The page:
Get our free email newsletter with just one click

The Drift review at Lemon Tree, Aberdeen – ‘eloquent exploration of identity’

Hannah Lavery in The Drift at Lemon Tree, Aberdeen. Photo: Beth Chalmers

Hannah Lavery’s dad died in 2014. He was a Hibs fan – the product of a sprawling lineage that stretched from West Africa, to Jamaica, to Myanmar, to Edinburgh – and an absent father.

The Drift is Lavery’s lyrical attempt to comprehend the complicated inheritance he left her. It’s part family history, part personal memory play, and part pondering of what it means to be mixed-race in Scotland, then and now.

Lavery is predominantly a poet by trade, and her writing is rich with unforced imagery and empathy. “I’m a limpet stuck on ye,” she says of her relationship with her mother country. Her dad’s family, she quotes her auntie, are “migrants of migrants of migrants”.

There’s grit here, too, in the lists of everyday racist aggressions she experiences, both micro and macro, and in her casual, coarse humour. “Fuck you, my sweet, forgetful Caledonia,” she whispers, after deftly delineating Scotland’s involvement in the slavery trade that took her paternal ancestors from Africa in the first place.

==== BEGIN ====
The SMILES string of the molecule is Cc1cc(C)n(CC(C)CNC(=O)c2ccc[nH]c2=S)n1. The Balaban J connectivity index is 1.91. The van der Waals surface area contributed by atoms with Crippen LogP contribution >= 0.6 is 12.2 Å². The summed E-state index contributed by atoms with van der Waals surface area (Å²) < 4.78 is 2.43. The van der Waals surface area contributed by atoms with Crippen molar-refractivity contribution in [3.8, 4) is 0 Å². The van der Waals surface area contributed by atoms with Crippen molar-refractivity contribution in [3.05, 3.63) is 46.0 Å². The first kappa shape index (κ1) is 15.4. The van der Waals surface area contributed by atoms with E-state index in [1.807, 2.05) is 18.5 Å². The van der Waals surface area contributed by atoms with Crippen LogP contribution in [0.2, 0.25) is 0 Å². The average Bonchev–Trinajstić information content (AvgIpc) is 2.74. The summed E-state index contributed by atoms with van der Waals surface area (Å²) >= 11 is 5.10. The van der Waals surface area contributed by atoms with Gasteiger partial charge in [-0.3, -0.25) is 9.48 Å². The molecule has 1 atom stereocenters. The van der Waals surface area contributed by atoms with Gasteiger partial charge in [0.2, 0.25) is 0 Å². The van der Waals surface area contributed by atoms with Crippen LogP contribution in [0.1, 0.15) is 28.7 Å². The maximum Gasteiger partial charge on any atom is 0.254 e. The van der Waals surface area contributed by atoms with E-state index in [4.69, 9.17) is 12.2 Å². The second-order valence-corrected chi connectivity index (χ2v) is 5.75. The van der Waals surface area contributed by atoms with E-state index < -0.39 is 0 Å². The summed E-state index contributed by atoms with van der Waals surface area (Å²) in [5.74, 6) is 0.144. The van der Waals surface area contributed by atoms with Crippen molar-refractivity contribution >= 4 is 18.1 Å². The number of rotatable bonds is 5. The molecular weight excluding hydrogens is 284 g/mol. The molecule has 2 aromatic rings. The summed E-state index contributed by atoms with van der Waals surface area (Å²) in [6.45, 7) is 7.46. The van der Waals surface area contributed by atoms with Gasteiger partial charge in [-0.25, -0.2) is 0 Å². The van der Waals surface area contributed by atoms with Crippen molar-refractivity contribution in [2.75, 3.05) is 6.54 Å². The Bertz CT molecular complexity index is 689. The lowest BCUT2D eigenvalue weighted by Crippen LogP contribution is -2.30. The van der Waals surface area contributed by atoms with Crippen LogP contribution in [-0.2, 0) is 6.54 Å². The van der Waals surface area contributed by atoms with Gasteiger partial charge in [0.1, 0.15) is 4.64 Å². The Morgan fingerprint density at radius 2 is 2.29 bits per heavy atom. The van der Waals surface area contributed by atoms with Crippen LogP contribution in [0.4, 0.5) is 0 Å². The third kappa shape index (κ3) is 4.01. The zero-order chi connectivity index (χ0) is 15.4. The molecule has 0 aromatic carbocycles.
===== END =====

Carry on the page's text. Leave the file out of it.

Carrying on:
She’s a subtle, supple performer, with a lovely stop-start spontaneity on stage, and she’s superbly supported in Eve Nicol’s production – an understated affair, designed by Kirsty Currie and evocatively illuminated by Benny Goodman’s dusky lighting. Projections periodically appear on the curtain. A chair, unoccupied throughout, sits starkly to one side of the stage – a potent stand-in for Lavery’s late father.

It’s quiet and calm throughout – gentle, almost – but underneath The Drift asks deafening questions. An eloquent exploration of identity in contemporary Scotland.

Want to continue reading?
Support The Stage with a subscription

We believe in fair pay for everyone who works in the arts, and that includes all our journalists and the whole team who create The Stage each week.

As a family-run, independently-owned publication, we rely on our readers' subscriptions to pay journalists to produce the informed and in-depth articles you want to read.

The Stage will always strive to report on great work across the country, champion new talent and publish impartial investigative journalism. Our independence allows us to deliver unbiased reporting that supports the performing arts industry, but we can only do this with your help.

Continue reading our quality content and support its creation with a subscription from just £4.49 →
Subscribers to The Stage get 10% off The Stage Tickets’ price
Understated but eloquent solo show exploring identity in contemporary Scotland